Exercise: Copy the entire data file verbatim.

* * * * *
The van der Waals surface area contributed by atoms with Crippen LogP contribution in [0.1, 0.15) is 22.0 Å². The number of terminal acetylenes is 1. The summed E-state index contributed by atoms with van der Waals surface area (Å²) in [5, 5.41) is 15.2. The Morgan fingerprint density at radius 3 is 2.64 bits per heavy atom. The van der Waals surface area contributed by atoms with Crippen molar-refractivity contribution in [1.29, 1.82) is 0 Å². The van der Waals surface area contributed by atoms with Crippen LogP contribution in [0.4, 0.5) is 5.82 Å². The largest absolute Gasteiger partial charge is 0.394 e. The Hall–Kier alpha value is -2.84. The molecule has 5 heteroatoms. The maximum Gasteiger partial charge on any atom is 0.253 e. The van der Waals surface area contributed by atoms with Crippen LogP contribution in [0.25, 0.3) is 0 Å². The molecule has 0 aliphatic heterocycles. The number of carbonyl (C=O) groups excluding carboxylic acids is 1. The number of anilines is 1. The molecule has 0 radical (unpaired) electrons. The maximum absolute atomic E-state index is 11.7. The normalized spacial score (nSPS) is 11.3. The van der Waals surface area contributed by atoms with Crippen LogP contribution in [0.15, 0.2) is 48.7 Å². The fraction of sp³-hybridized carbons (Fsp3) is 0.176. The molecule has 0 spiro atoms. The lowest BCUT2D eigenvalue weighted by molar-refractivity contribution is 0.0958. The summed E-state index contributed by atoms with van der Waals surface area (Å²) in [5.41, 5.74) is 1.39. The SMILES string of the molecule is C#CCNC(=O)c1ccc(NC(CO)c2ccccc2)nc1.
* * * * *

The van der Waals surface area contributed by atoms with Crippen LogP contribution in [0.1, 0.15) is 22.0 Å². The number of terminal acetylenes is 1. The summed E-state index contributed by atoms with van der Waals surface area (Å²) in [5, 5.41) is 15.2. The Morgan fingerprint density at radius 3 is 2.64 bits per heavy atom. The van der Waals surface area contributed by atoms with Crippen molar-refractivity contribution in [1.29, 1.82) is 0 Å². The van der Waals surface area contributed by atoms with Crippen LogP contribution in [0.4, 0.5) is 5.82 Å². The largest absolute Gasteiger partial charge is 0.394 e. The Hall–Kier alpha value is -2.84. The molecule has 5 heteroatoms. The maximum Gasteiger partial charge on any atom is 0.253 e. The van der Waals surface area contributed by atoms with Crippen LogP contribution in [0.25, 0.3) is 0 Å². The molecule has 0 aliphatic heterocycles. The number of carbonyl (C=O) groups excluding carboxylic acids is 1. The number of anilines is 1. The molecule has 0 radical (unpaired) electrons. The maximum absolute atomic E-state index is 11.7. The normalized spacial score (nSPS) is 11.3. The van der Waals surface area contributed by atoms with Crippen LogP contribution in [0.15, 0.2) is 48.7 Å². The fraction of sp³-hybridized carbons (Fsp3) is 0.176. The molecule has 0 spiro atoms. The lowest BCUT2D eigenvalue weighted by molar-refractivity contribution is 0.0958. The summed E-state index contributed by atoms with van der Waals surface area (Å²) in [5.41, 5.74) is 1.39. The SMILES string of the molecule is C#CCNC(=O)c1ccc(NC(CO)c2ccccc2)nc1.